Upon first listening to Carol Dweck’s “Mindset” back in 2020, I learned that there are two types of people in this world: those with a fixed mindset (a.k.a. certain things are always going to be a certain way, so why bother changing them?), and those with a growth mindset (a.k.a. change is possible, and I can do something about it).
If you're smart enough to be a reader of my blog, you're smart enough to know that most humans lives in an unconscious fixed mindset. They're not bad people; they abide by the status quo because it doesn't threaten them. Rather, it gives them certainty that what they're doing is on par with society's standards (which, if you think about it, are kind of screwed-up). Why examine or change anything if it means discomfort, or worse, standing out for being different? In short, having a fixed mindset means living in the matrix.
But with COVID-era disruption still occurring, more people have had to adopt a growth mindset (self included). New industries, new leaders, new everything have caused people to question, readapt, and change. We've adjusted to new circumstances (because staying the same wasn't an option).
Here are 9 signs of a growth mindset (and its fixed counterpart).
You know that you’re going to be bad before you’ll be good. Let's think of the classic case of learning how to ride a bicycle. Were you amazing right off the bat? Could you cycle on your own? Or, did you have training wheels with Mom and Dad trailing behind you? A fixed mindset says, "I'll always need help. I'm just no good"; growth says, "I'm making progress."
It may take longer than expected. Learning something new usually doesn't happen overnight; it may take time for those neurons to rewire themselves. A fixed mindset says, "why hasn't this happened sooner?"; growth says, "Let me be patient."
You find joy in making improvements. You realize that the journey is in making improvements to your process. You find ways to make it easier, better, faster, clearer; that gives you a high. A fixed mindset wonders, "Is that all there is?" while growth marvels at the progress.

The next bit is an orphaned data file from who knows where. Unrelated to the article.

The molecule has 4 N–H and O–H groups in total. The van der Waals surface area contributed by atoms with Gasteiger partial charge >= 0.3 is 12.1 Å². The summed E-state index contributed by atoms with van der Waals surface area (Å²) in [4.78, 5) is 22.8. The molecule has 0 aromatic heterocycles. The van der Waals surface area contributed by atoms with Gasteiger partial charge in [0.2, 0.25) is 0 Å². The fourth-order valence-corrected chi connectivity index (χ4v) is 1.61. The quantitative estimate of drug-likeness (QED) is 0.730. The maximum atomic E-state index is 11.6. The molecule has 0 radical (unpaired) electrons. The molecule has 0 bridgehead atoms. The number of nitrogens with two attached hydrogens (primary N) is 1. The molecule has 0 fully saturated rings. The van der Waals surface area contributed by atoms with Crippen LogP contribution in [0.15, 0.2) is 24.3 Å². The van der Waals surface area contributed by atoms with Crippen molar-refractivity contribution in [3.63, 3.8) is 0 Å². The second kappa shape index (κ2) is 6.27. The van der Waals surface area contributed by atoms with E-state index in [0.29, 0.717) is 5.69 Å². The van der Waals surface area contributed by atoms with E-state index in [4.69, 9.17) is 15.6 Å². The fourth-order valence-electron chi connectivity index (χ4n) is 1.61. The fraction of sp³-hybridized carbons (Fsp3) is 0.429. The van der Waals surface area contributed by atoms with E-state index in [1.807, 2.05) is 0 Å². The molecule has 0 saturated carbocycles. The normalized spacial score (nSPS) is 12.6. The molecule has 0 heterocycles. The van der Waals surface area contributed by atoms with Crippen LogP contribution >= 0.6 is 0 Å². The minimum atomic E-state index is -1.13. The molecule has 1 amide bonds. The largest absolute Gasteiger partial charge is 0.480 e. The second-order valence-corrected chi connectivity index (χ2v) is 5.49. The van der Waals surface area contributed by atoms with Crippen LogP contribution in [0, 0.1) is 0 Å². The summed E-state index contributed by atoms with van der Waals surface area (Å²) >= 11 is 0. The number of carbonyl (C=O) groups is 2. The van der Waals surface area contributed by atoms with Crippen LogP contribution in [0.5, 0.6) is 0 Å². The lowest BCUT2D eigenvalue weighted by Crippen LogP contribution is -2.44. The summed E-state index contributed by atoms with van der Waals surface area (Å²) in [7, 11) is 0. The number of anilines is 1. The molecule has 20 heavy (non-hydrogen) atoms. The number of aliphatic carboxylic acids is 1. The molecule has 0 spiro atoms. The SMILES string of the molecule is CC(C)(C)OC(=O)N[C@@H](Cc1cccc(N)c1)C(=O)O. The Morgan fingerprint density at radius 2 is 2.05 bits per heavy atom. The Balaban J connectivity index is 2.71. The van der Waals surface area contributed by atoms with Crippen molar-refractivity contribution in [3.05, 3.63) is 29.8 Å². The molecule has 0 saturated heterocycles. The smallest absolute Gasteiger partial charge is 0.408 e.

You have eyes on your own process (not others'). It’s not about competing against other people; it’s about competing against previous versions of yourself. Fixed always wants to compete and shame others (or the self); growth is focused on her own race.
You know that this is not the easy route. Pursuing something new is going to take you to new places in life (and in your head). A fixed mindset shies away, wanting it to be as easy as ordering a movie on Amazon Prime; growth relishes in the difficulty.
There will be discomfort. Because, hello, that's growth. But think of it like soreness after working out; growth has earned the burn while fixed would've never put up with it.
You neutralize obstacles. In a growth mindset, you stop taking obstacles personally. Instead of uttering the whiny "why me?" of the fixed mindset, you wonder, "what can I learn from this?"
You’re willing to work. Pursuing something new is not easy. You’re going to have to work a lot to get to what you need, but you're up for the challenge. A fixed mindset would rather just dream than do.
You learn from your mistakes. Mistakes are a universal part of the human experience. (Learning from them, however, is not). When you make a mistake in the growth mindset, you acknowledge what worked, what didn’t, and what to do next time. Fixed's ego is bruised and takes it personally.
Growth is not always pleasant, but you get so much more out of life when you embrace it and take the red pill.